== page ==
Leafing through the Holy Synopsis (the summary of movable feast services), I find that in leaving on the dot when John Damascene's Canon started for offal and eggs, I had also been missing out on a lovely sermon by John Chrysostom, wedged in after the bible readings. The Synopsis groused that the sermon was intended to prepare the faithful for communion, so it should have been before Mass proper, but Tradition had moved it up too close after the readings. The point of Orthodoxy is tradition, of course: it cuts both ways.
The sermon is, I've gotta say, surprisingly... Christian for its liturgical context: it's closer to Jesus' commensality than I'm used to from the Orthodox mass. (To put it less eruditely: more Christian love and charity and acceptance of human frailty than I'm used to from the mass. Especially when "Christ is risen from the dead", an hour or so before, wished that sinners would melt away before God like wax from a candle.)
The text is in Migne's Patrologia Graeca 59.721-724, with some slightly different wording from what I found in the Synopsis. The two sources are about as reliable as each other, but I'll stick with the Migne, because it's in the TLG (2062.259). The work is spurious, which is no surprise: Chrysostom was a famous orator (hence the nickname, Goldmouth); so many an anonymous Byzantine sermomiser would guarantee their work would be transmitted by attributing it to him. That's how Chrysostom ends up the most prolific author in the TLG corpus, with something like 4 million words. Which is close to all the literary output we have from Classical Athens...
I'll indulge myself with attaching my translation here. Happy Easter, ye people!
If anyone is pious and God-loving, let them enjoy this beautiful festival. If anyone is a grateful servant, let them enter gladly into their Lord's celebration. If anyone is tired from fasting, let them now receive their coin of payment. If anyone has been working since 7 in the morning, let them accept today what is justly owed them. If anyone came to work after 10, let them gratefully celebrate. If anyone arrived after 1, let them not doubt: they'll suffer no harm. If anyone showed up late at 4, let them approach, and not hesitate. If anyone has arrived even at 6, let them not fear for their tardiness. The Master is generous, and he will receive the last just like the first. He will rest the one from 6 in the evening, just like the one working since 7 in the morning. He will have mercy on the last, and restoration for the first. He will give to the one, and gift to the other. He honours good works, and praises good intentions.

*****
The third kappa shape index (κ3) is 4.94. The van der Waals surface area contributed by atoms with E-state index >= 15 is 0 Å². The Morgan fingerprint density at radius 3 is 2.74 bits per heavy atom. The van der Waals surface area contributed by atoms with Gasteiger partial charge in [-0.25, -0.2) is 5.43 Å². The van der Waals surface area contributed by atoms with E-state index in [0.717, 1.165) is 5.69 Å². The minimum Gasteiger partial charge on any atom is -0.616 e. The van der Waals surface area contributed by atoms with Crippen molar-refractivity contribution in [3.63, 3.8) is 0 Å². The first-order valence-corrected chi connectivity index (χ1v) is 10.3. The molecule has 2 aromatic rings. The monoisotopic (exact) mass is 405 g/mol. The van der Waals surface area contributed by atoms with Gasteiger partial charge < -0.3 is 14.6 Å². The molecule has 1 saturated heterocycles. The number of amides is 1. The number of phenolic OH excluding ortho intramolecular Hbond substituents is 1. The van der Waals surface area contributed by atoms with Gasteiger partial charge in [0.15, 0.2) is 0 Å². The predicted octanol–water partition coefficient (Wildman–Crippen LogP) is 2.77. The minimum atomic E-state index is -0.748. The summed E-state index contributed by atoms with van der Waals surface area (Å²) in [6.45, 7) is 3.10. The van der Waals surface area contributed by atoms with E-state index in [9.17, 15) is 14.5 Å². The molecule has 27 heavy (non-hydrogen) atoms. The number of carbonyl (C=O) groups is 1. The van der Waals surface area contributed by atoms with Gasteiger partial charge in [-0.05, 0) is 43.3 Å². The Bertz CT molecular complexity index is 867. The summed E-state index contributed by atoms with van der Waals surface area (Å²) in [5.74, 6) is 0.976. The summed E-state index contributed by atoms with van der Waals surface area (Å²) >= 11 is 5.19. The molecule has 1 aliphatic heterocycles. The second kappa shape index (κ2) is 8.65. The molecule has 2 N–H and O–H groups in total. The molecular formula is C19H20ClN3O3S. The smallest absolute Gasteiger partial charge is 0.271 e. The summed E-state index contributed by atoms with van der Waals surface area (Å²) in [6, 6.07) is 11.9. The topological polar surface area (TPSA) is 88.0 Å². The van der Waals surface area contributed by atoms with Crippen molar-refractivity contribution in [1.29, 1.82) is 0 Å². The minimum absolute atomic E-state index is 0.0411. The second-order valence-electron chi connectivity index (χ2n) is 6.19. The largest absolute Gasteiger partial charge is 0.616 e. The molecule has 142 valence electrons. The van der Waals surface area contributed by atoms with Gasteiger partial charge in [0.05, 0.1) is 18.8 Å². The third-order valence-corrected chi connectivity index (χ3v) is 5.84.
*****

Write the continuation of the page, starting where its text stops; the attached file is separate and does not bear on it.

So everyone, enter into our Lord's celebration. Both first-ranked and second-ranked, receive your payment. Rich and poor, dance with each other. Both disciplined and lazy, honour the day. Both fasting and not fasting, rejoice today. The table is full, everyone indulge. There's plenty of calf, none will leave hungry. Everyone enjoy the riches of wholesomeness. Noone lament their poverty; for the common Kingdom has appeared. Noone bemoan their misdeeds; for forgiveness has shone out of the tomb. Noone fear death; for the Saviour has freed us from death. He has extinguished Death while possessed by Death. He has punished Hell by descending into Hell. He has left Hell embittered, when Hell tasted his flesh.
Anticipating this, Isaiah cried out: "Hell is embittered". Hell met You down below, and was embittered, for he was abolished. He was embittered, for he was mocked. He took in a corpse, and happened upon God. He took in earth, and met Heaven. He took in what he could see, and fell from what he could not see. "Death, where is your sting? Hell, where is your victory?" Christ is risen, and you are overthrown. Christ is risen, and demons fall away. Christ is risen, and angels rejoice. Christ is risen, and no dead are in the tombs. "For when Christ arose from the dead, he became the firstfruits for those who slept." To Him glory and power, world without end. Amen.